I apologize for the long, silent hiatus on this blog. I usually try to update once a month, but since May ’17 my life has been absolutely crazy.
I honestly thought going back to school would be a nice break from “real, work life,” but it was actually more demanding and taxing both mentally and physically than my previous 8-5 office job. In graduate school I literally spent 10 hours a day in the library reading (and comprehending) the 500+ pages of literature, as well as write an average of 2-3 essays per week. Graduate school was a repetitive schedule of sleep-study-eat-study-sleep. That was my life for ten months.
Although it was honest-to-god painful to do so much studying in such a short time frame, it was refreshing. Instead of the repetitive, administrative tasks I was assigned during my previous job, I was pushed to think critically and write my thoughts clearly and with conviction. I was given so much homework that unless I worked smarter and more efficiently, I wouldn’t finish. The amount of knowledge I took in from graduate school is simply immeasurable. Despite my initial hesitation and anxiety about going to graduate school, I can now say it was probably the best life decision I ever made.
Not only was I slated to graduate in June, but I also had four 20-page papers due for finals; my family was visiting from Utah, I had three days to pack up all my things and leave San Diego forever; and somehow I also had to make time to say farewell to the friends I made there. It was really intense. There were many, many, many sleepless nights.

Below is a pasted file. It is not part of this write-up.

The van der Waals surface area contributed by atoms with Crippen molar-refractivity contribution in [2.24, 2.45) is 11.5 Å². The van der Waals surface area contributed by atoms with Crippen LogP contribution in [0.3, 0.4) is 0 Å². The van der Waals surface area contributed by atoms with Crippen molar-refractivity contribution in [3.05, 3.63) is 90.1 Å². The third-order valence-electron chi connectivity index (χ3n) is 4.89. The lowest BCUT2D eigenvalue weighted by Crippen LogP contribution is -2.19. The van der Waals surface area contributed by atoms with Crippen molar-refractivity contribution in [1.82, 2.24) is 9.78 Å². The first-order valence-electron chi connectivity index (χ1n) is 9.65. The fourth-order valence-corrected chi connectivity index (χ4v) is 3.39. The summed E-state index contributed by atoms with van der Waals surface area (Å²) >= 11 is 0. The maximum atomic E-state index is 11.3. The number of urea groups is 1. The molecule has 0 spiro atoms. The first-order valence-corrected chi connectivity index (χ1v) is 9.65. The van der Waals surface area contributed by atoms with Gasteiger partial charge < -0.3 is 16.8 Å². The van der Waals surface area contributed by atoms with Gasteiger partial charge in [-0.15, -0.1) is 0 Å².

And then, somehow, I graduated. Unlike undergrad, I felt proud. Like, holy-shit-I-can’t-believe-I-finished-this-hard-as-hell-program proud. Myself and fellow classmates were beaming, smiling, giddy—we all were—because we all suffered together and somehow, someway, we made it. Personally, it was a huge achievement and one of the proudest moments of my life.
I had approximately five days to move all of my belongings, fix my damaged car, return the car to the dealer (since it was a lease), fly to Northern California to help my man move, then say farewell to family and friends and leave California forever and ever. It sucked. I was almost too busy to be sad.
But for some reason me, the girl who hates driving with a passion, became an emotional wreck when I handed the keys of my red Prius to the dealer and said farewell to my very first car forever.
All things said and done, my Prius was “just a car.” Yet to me, it symbolized my life in Southern California. The first thing I did when I decided to stay in Southern California was go to the dealer and get the Prius. It was almost like making a three-year contract with the state itself, because it’s impossible to cancel a car lease. I remember feeling like a true adult filling out the papers for the lease agreement as my aunt and uncle stood by my side to help guide me through the process. That Prius took me all over Southern California and was always by my side. Fom LA, to the inland empire, to San Diego, and beyond.
And now it came full circle. With my aunt and uncle by my side once more, I took the keys and gave it back to the dealer. The return of one’s car in California can only mean one thing: Your time here is up.